Ranting about the left or right or even Trump does no good for anyone. Honestly communicate to learn and come to understanding.
The idea is not to try to convince. Just listen. Understand. Explain your viewpoint. If those in the conversation can get past the “i’m right, you’re wrong” thing, everyone might learn something. And understanding the “other side” can help.
Ask questions without imposing your own conclusions.
Let’s take guns. I’d ask “Why is gun ownership so important to you?” and keep asking questions. My purpose is to find out why they believe what they believe. The answers can be interesting and surprising. I asked someone why they needs guns and the answer was because the police are at least 2 hours away. They need to be able to protect themselves because the cops don’t work the same way as in cities. Ah. I thought. Now that makes some sense. Or why do they believe something about Hillary? They read it on some stupid website or their buddies, whom they trust, told them so. The concept is not to change their mind, but to get into an honest conversation without shaming them or making them wrong. They have a different point of view and they hold their beliefs just as strongly as everyone else.
I asked a protester for animal rights why they thought cage-free eggs were so important. They said it was better for the chicken. Okay, that’s interesting, because factually it’s NOT better for the chicken. Because I listened to them first, we had a good conversation, got on the internet, and did some fact checking.I learned a few things about how chickens are farmed (ugh) and he learned a few things that he was being told by the so-called animal rights groups that turned out to be untrue. (Note: The truth is free range is better for chickens)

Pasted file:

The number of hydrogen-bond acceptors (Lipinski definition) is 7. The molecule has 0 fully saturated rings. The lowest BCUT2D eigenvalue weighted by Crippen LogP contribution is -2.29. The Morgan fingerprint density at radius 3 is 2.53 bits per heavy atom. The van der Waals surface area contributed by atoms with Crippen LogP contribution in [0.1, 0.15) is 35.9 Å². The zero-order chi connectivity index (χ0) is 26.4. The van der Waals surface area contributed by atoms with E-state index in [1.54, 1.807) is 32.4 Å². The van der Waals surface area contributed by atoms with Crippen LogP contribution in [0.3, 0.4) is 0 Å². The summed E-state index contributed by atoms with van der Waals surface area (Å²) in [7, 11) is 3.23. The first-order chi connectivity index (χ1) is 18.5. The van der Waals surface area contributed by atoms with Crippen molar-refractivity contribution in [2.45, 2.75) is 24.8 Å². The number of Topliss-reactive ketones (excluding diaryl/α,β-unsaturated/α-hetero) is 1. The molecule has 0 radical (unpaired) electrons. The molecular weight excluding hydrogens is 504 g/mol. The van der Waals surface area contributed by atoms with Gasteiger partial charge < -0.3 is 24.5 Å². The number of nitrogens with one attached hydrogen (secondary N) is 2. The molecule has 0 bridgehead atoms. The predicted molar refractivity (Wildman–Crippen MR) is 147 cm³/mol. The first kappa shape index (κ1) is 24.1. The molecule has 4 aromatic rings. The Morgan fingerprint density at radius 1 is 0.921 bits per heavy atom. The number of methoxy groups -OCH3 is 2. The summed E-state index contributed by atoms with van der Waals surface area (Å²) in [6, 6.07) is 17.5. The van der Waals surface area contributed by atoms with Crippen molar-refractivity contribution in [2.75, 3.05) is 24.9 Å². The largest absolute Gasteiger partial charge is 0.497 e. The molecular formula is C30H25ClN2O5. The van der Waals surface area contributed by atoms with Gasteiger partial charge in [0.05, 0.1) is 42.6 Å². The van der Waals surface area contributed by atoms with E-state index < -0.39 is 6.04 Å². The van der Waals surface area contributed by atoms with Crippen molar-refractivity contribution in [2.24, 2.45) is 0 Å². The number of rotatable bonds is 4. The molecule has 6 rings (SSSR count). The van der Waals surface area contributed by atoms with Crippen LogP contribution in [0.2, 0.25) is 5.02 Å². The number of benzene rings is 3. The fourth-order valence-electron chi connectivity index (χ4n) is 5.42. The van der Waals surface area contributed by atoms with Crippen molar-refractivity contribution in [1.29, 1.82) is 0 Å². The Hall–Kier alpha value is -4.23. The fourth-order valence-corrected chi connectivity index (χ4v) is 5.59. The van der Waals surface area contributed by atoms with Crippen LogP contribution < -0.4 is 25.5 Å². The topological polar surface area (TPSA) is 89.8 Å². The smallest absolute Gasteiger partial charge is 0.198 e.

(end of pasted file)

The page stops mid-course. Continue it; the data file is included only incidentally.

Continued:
I asked another person why they were so upset about immigration. We had a good conversation. I didn’t judge. Didn’t impose my own beliefs and conclusions. The man felt his own livelihood, his means for keeping his family fed and alive, was at risk. Interesting information. We got into the why’s and where did that information come from. In the end, neither of us changed our minds, but we at least understood each other.
My belief is we are all people. We have basic needs and we base our opinions on information we have available. Unfortunately, sometimes that information is wrong. But regardless, people will defend their beliefs if they feel they are being attacked. So don’t attack them. Don’t shame them. Don’t get emotional. Just listen and ask questions.
Sometimes, they realize how absurd their conclusions are and change their minds, sometimes they don’t. And sometimes I realize I’ve come to the wrong conclusions and change my mind. Sometimes I don’t. But at least I have a better understand of their point of view and they have a better understanding of mine.
Once you know why, you can address it. If you’re just saying “they’re hopeless and their opinions and beliefs have no validity” you can’t address anything. In fact, you probably just make it worse because you think the person is a racist and he thinks you don’t care that his family is barely surviving and he’s got to work 80 hours a week and … you get the idea (made up example).
But if you know he’s afraid of black people because he thinks he might lose his job or because billy-bob told him something stupid, you could invite him to meet with people of other races, learn about them, and that might change his mind. Maybe you could change a so-called “racist” into a better person just by listening and then helping him understand.
In any event, that’s my approach. 🙂
[This was originally written as a Facebook post]
I am the CEO as well a professional ghostwriter, technical writer, and copywriter for The Writing King. In addition, I work with LinkedIn Makeover and help people use LinkedIn to their advantage. My books are available on Amazon.